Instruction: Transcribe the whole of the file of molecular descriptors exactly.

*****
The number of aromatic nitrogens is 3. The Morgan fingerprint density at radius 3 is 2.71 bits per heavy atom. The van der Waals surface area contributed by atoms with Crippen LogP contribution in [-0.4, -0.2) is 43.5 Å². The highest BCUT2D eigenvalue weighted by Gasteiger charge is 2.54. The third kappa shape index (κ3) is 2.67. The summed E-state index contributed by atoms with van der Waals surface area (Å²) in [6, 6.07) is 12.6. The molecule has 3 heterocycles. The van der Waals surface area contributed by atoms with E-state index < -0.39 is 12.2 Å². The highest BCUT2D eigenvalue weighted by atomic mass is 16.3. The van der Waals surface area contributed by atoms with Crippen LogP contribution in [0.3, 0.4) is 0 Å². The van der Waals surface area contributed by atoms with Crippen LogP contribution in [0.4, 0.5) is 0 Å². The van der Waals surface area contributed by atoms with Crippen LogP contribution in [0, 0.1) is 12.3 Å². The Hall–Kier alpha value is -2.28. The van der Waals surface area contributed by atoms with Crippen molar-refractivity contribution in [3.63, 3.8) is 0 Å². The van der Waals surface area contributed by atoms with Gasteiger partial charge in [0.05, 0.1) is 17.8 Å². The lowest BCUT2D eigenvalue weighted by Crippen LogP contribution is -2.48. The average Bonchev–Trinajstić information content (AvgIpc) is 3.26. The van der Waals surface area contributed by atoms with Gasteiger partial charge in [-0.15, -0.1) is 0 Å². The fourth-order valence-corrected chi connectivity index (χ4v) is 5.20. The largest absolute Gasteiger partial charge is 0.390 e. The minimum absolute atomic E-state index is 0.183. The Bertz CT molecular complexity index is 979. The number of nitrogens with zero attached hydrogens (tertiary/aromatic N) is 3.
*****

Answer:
The number of aromatic nitrogens is 3. The Morgan fingerprint density at radius 3 is 2.71 bits per heavy atom. The van der Waals surface area contributed by atoms with Crippen LogP contribution in [-0.4, -0.2) is 43.5 Å². The highest BCUT2D eigenvalue weighted by Gasteiger charge is 2.54. The third kappa shape index (κ3) is 2.67. The summed E-state index contributed by atoms with van der Waals surface area (Å²) in [6, 6.07) is 12.6. The molecule has 3 heterocycles. The van der Waals surface area contributed by atoms with E-state index < -0.39 is 12.2 Å². The highest BCUT2D eigenvalue weighted by atomic mass is 16.3. The van der Waals surface area contributed by atoms with Crippen LogP contribution in [0.3, 0.4) is 0 Å². The van der Waals surface area contributed by atoms with Crippen LogP contribution in [0.4, 0.5) is 0 Å². The van der Waals surface area contributed by atoms with Crippen LogP contribution in [0, 0.1) is 12.3 Å². The Hall–Kier alpha value is -2.28. The van der Waals surface area contributed by atoms with Crippen molar-refractivity contribution in [3.63, 3.8) is 0 Å². The van der Waals surface area contributed by atoms with Gasteiger partial charge in [0.05, 0.1) is 17.8 Å². The lowest BCUT2D eigenvalue weighted by Crippen LogP contribution is -2.48. The average Bonchev–Trinajstić information content (AvgIpc) is 3.26. The van der Waals surface area contributed by atoms with Gasteiger partial charge in [-0.15, -0.1) is 0 Å². The fourth-order valence-corrected chi connectivity index (χ4v) is 5.20. The largest absolute Gasteiger partial charge is 0.390 e. The minimum absolute atomic E-state index is 0.183. The Bertz CT molecular complexity index is 979. The number of nitrogens with zero attached hydrogens (tertiary/aromatic N) is 3.